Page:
He towered over his men, a commanding figure whose camouflage uniform was the only thing he had in common with his subordinates.
Shoulder-length brown hair bleached light by the harsh African sun, blue-eyed and swarthy, the rebel leader wouldn't have been out of place on the cover of People Magazine, except for the ugly, jagged scar that disfigured the right side of his face.
But even with the scar, she had to admit there was a riveting presence about him, a charismatic pull that could lull one into believing he was marginally less dangerous than he truly was. Especially when he chose that moment to bare white, even teeth in a seemingly harmless smile.
She tensed as he came closer, the sheer breadth of his shoulders blocking out the sun as he paused two feet from her.
"I trust my men treated you well?" he asked.
She barely stopped a snort from escaping. Father Tom started to answer, but she stopped him with a slight shake of her head.
"Yes, but I ... we would like to know why we've been cap — taken."
"All in good time. First things first. Let's get you out of this interminable heat." His English was perfect, a fact which, since Nawaka was mostly a French-speaking country, made her wonder about his origins. He signaled to one of his men, who came forward and snapped to attention in front of him.
"Please ... just tell us why we're here." She forced firmness she was far from feeling into her voice.
His blue eyes lost a touch of warmth, but his smile remained in place as he stepped closer.
She swallowed, her heart lurching before hammering against her ribcage.
"You've subsisted on bread and water for the past five days. Surely you wish to partake of more substantial sustenance to regain your strength?"
Father Tom lurched unsteadily on his feet. "Keep your food. Just tell us why we're here!"
Captain Mwana turned toward him, and like a flash of lightning, cordiality had disappeared, replaced by a fearsome, icy regard. Belle smashed down her fear and planted herself between the two men, facing their captor. From the corner of her eye, she saw the other soldiers move toward them.
"We appreciate your offer of food and water. And afterward, perhaps we can have an explanation of why we're all here?" she said with a lift of her chin, while with one hand behind her back, she waved frantically for Father Tom to stay put.
For several tense moments, Captain Mwana ignored her, his deadly focus trained on the old man. Finally, Father Tom retreated to the large, flat rock.
Seemingly satisfied that he wouldn't be any more trouble, the rebel leader turned his attention back to her. "All in good time, my dear." His tone had once again returned to that of charming host.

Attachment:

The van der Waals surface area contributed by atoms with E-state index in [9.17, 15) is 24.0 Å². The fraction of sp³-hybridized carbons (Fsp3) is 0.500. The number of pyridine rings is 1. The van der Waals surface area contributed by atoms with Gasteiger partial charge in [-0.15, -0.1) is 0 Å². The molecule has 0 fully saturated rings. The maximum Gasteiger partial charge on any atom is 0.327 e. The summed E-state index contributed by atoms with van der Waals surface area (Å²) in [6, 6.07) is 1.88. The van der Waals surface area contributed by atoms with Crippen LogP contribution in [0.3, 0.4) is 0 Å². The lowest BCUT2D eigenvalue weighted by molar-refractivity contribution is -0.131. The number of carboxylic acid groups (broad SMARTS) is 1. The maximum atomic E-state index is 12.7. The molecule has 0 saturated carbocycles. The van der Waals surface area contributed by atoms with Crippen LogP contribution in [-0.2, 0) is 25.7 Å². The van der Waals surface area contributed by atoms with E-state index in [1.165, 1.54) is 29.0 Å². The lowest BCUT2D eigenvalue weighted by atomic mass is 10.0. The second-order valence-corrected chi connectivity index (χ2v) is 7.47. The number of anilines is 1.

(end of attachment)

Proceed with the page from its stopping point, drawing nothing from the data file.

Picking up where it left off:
In her peripheral vision, she saw Edda and Henrik sag with relief as the tension eased tangibly. But the stone-heavy dread in Belle's stomach didn't dissipate.
With a jerk of his head, the rebel leader indicated one of the smaller huts. The soldier nearest the Dutch couple barked an order. Edda jumped and clung closer to her husband as they were led away.
Beside her, Father Tom tried to stare down their captor, but Mwana's eyes were once again riveted on her face, his sharp, speculative regard boring almost invasively under her skin.
"Come with me," he instructed, stepping back to indicate the large hut.
"Where are you taking her?" Father Tom demanded.
"It's okay, Father." She pressed a reassuring hand on his arm and nudged him toward Edda and Henrik.
He seemed set to protest, but her murmured no, meant for his ears alone, convinced him to refrain. In any case, Mwana had decided not to bother with an answer.
He stood at the door to his hut and beckoned her with a gracious gesture that seemed at odds with her circumstances.
On unsteady feet, she approached, fighting the wave of apprehension that threatened to sweep her away with its unrelenting tide.
Stepping into the hut, she was engulfed by coolness that brought immediate relief from the scorching sun. Extensive bookshelves took up one solid wall. There were books on philosophy, politics, economics, and classic literature. Although their first meeting had been brief — Charles Mwana had stopped their missionary truck on the way to the city and exchanged words with the driver before welcoming Belle to the mission — she'd allowed herself to believe that the man who held a stranglehold on Nawaka to the point where the current government all but bowed to his every wish was nothing but a ruthless thug who chose to hide in the jungle, despite the charisma he seemed to exude.